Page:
A specialist wing at Sunrise Japan is planned for adjacent land, though specifics haven’t been decided, Dr. Hayashi said. All of the hospital’s non-Japanese staff—currently 80 out of 104—were sent to Japan for training for six months to a year, a perk that would continue for new staff, he said...

https://www.cambodiadaily.com/news/firs ... on-118250/
Thats the law.

The new muncode is not allowed.


Thats the law .



I don't believe that 6 months or one years training in Japan is enough for Cambodian surgeons, doctors or nurses. I compare it to training a tuk-tuk driver to operate a crane on a hi-rise building.
Some people [ in Cambodia ] , no mater how much training they get will never reach the standed that is needed to be comparable to those in other countries. It all starts with how they are raised as kids and the conditions they are raised in, to the education , and if they want to be the best that they can be, in everything that they do.
Cambodia,,,, Don't fall in love with her.
Like the spoilt child she is, she will not be happy till she destroys herself from within and breaks your heart.
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Re: New 'state-of-the-art' Japanese hospital opens in Phnom Penh

Post by Bitte_Kein_Lexus » Fri Nov 18, 2016 10:52 pm

I tend to agree Duncan. I think they're basically working on slowly giving local doctors the basic knowledge that your average Japanese doctor would have. Local doctors (and other professionals) start off with much lower knowledge base than their foreign counterparts, so simply bringing them up to "close enough" to a GP level is likely thr aim. Improving medical care is a great though, even though the best of hospitals is only as good as its doctors.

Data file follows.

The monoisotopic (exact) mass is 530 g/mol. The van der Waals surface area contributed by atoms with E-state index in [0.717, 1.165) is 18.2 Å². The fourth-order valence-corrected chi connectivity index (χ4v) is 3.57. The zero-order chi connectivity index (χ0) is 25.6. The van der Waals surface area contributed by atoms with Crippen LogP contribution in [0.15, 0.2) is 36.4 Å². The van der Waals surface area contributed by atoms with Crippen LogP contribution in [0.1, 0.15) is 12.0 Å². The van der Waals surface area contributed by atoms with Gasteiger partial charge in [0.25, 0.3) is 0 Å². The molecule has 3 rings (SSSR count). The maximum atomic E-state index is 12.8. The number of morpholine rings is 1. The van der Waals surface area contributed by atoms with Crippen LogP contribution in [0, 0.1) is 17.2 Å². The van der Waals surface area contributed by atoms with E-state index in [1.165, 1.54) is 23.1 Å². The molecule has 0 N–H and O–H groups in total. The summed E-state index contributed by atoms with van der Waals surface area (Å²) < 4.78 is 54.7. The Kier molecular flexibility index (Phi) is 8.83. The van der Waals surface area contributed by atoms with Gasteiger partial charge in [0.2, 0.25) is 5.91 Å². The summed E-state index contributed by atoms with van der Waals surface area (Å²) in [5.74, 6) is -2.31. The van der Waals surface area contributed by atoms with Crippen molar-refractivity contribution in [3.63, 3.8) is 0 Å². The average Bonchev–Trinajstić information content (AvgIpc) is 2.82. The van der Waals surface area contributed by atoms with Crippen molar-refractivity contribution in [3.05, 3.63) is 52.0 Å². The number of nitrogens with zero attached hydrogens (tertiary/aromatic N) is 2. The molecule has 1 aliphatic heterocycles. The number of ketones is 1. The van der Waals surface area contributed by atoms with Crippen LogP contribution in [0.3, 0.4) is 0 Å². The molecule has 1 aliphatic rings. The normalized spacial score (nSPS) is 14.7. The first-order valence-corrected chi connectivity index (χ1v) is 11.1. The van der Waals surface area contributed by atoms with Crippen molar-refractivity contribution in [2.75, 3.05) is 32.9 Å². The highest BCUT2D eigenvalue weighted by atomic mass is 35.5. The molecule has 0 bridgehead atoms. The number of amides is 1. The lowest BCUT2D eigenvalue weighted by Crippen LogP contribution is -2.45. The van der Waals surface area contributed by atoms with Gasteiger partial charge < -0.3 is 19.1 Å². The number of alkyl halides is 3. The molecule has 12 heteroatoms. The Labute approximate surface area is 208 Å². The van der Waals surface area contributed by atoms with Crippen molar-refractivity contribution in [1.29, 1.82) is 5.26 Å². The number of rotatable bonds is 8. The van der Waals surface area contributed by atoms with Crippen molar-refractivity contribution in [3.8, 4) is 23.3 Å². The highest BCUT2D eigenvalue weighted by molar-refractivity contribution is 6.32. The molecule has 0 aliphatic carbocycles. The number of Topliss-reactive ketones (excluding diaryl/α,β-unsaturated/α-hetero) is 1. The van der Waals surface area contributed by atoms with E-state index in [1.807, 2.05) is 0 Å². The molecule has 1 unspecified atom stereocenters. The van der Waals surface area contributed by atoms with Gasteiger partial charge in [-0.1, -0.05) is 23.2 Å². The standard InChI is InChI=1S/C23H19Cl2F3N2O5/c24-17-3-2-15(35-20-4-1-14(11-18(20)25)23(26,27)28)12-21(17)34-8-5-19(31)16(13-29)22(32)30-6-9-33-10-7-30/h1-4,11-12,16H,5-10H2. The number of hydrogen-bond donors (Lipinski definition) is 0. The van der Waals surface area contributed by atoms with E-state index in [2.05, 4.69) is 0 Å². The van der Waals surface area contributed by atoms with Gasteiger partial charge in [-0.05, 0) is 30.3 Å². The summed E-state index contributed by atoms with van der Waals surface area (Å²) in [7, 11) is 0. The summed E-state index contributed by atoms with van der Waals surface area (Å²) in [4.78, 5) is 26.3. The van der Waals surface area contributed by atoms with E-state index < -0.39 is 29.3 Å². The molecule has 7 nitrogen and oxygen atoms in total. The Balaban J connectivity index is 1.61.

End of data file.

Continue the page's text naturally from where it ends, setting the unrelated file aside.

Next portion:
Is it just me or is 35 million very little for a hospital? They cost around a billion back where I'm from, but those are probably overinflated government contracts... Still, some equipment costs millions so I'm surprised at the low price tag.
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Re: New 'state-of-the-art' Japanese hospital opens in Phnom Penh

Post by newkidontheblock » Wed Nov 23, 2016 10:27 pm

It's a nice looking place. Missus sent back pictures.

The Khmers that return from training in Japan generally see themselves as better than other Khmers. As for real skill set, I don't know. The hospital has pulled all of their foreign staff from all the other places around town to concentrate at this place.

Foreign doctors do practice in other places around town. They often wonder why stuff like antibiotics don't work in Cambodia. What's usually lacking is good support personnel (nurses, techs, cleaners, etc.)

All the Japanese nurses have concentrated at this hospital and a Japanese system of care is followed. Should be a excellent facility, possibly an alternative to Thailand (in the future).